Small Details You Missed In "This is America" Video

By Lawrence Lease on May 14, 2018

By now you’ve probably caught wind of Donald Glover/Childish Gambino’s new video for “This is America.” It’s effectively broken the internet with 16 million views a few hours after it was released. Just as quickly as it hit YouTube, many viewers immediately point out all of the cultural allusions and political symbolism heavily embedded in the video.

By: YouTube/Donald Glover

Every aspect was carefully planned out by Glover and “Atlanta” director Hiro Murai who is known for making you really experience the art. In case you missed it, here’s the full breakdown of “This is America.”

Setting the Scene

The video opens up with a man playing guitar. Originally this was thought to be Trayvon Martin’s father but was later debunked as actor-musician Calvin the Second. Whether intentional or not, the resemblance was so striking that many Twitter users called attention to the poetic justice to starting the video in such a politically charged way.

The lyrics in the background call our attention to how we treat individuals as a means to an end. “We just want the money, money just for you” refers to the struggle to make a living in America but also nods to materialism. The grind to make enough is rarely ever for wealth itself but often to gain status or for someone other than yourself. Later, we hear “Girl you got me dancin’, dance and shake the frame.”

This may refer to Glover actually dancing in the video (each one being significant which we see later) or that Black people are only relevant to entertain the masses. It helps distract us from the issues at hand and the “girl” is America. This is reflected also in the role of the Guitar Man who enters in an entertainment role, instantly being valuable to viewers.

The “frame” is indicative of society and calls us to literally shake what we know and to investigate our beliefs. Implicit bias lurks in even the most liberal of individuals but growing up in a nation built on prejudice makes us ignorant of the stability.

Wearing history

Glover’s wardrobe choice has deep ties to history as well. Not only are his pants Confederate uniform slacks, but the double gold chains are symbolic as well. The two chains represent bondage and the enslavement of Blacks during the birth of our nation.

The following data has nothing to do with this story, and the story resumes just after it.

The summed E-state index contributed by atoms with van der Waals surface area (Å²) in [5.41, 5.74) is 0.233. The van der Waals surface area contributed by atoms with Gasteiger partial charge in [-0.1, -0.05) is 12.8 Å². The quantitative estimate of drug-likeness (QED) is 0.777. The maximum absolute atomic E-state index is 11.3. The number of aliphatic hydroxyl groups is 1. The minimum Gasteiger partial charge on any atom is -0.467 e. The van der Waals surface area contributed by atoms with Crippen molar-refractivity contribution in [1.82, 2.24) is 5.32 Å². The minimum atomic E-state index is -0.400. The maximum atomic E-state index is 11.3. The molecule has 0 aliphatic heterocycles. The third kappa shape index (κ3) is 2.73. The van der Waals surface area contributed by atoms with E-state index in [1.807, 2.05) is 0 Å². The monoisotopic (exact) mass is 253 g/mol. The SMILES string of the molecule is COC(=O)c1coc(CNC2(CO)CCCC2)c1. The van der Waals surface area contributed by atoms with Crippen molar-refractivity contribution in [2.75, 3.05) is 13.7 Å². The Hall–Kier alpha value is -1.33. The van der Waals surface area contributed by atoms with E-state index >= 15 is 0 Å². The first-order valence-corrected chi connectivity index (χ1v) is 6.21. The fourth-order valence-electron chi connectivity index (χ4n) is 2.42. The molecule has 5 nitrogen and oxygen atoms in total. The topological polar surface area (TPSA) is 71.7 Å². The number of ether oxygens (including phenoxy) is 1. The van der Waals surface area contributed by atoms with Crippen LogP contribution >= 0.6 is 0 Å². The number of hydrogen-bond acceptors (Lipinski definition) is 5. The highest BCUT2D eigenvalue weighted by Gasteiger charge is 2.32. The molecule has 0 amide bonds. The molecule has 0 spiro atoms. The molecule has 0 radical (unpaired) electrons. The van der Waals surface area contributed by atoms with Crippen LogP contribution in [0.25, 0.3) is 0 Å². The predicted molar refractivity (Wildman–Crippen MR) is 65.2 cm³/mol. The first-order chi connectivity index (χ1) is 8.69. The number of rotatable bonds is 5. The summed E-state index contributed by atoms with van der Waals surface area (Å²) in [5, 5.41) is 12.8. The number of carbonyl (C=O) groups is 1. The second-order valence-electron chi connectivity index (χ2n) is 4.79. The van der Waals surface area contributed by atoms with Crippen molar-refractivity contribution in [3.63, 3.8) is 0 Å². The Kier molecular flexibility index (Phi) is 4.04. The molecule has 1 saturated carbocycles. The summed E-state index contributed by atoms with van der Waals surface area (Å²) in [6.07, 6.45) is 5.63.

Even though technical, explicit slavery no longer exists, many are still in bondage through systemic racism and the infrastructure of modern institutions that were built on racial prejudice. The gold chains also symbolize consumerism in America and our obsession with material objects.

The First Shot

Now we see the Guitar Man with a bag over his head. Along with the exaggerated expressions and movements, Glover’s pose is clearly that of the original Jim Crow caricature. Many pointed this out as soon as it appeared while others felt a sense of familiarity was invoked while watching his movements.

The Jim Crow era is known for the exploitation of Black stereotypes as white actors would adorn black face and inflate those stereotypes. This is the first of many scenes to emphasize how Blacks were used as a form of entertainment rather than humans with dignity.

Guns and Bodies

As soon as Glover fired the gun, the tone shifts and the lyrics “This is America. Don’t catch you slippin’ up” follow. These words echo how America prides itself on being an open and free nation, but when the curtain shifts and the hold on media slips up, we see the true state of what happens on the streets. The facade falters long enough to bring attention to the injustices against minorities.

Secondly, it calls attention to those who think of themselves as “woke” or aware of the situation that they may not be as informed as they think. Their grasp on the issue of racism may not be as tight as they exude. Glover wants us to weigh our values and select our words so that we don’t slip up and contribute to the problem at large.

Gwara Gwara

Among the many recognizable dances is the Gwara Gwara. The viral dance craze originates from South Africa and was brought to the Grammy stage by Rihanna.

Incorporating the South African move has two very different meanings. Lightheartedly it can be just another way to throw in a viral dance since gwara gwara inspired the stanky leg. However, it also draws attention to apartheid in South Africa comparing it to how we view and treat minorities in America. This connection shows how the two systems are not that different.

Born and raised in Wasilla, Alaska. I am citizen journalist and looking to find a official paying journalism job somewhere in the country. I enjoy watching TV, reading books and traveling.

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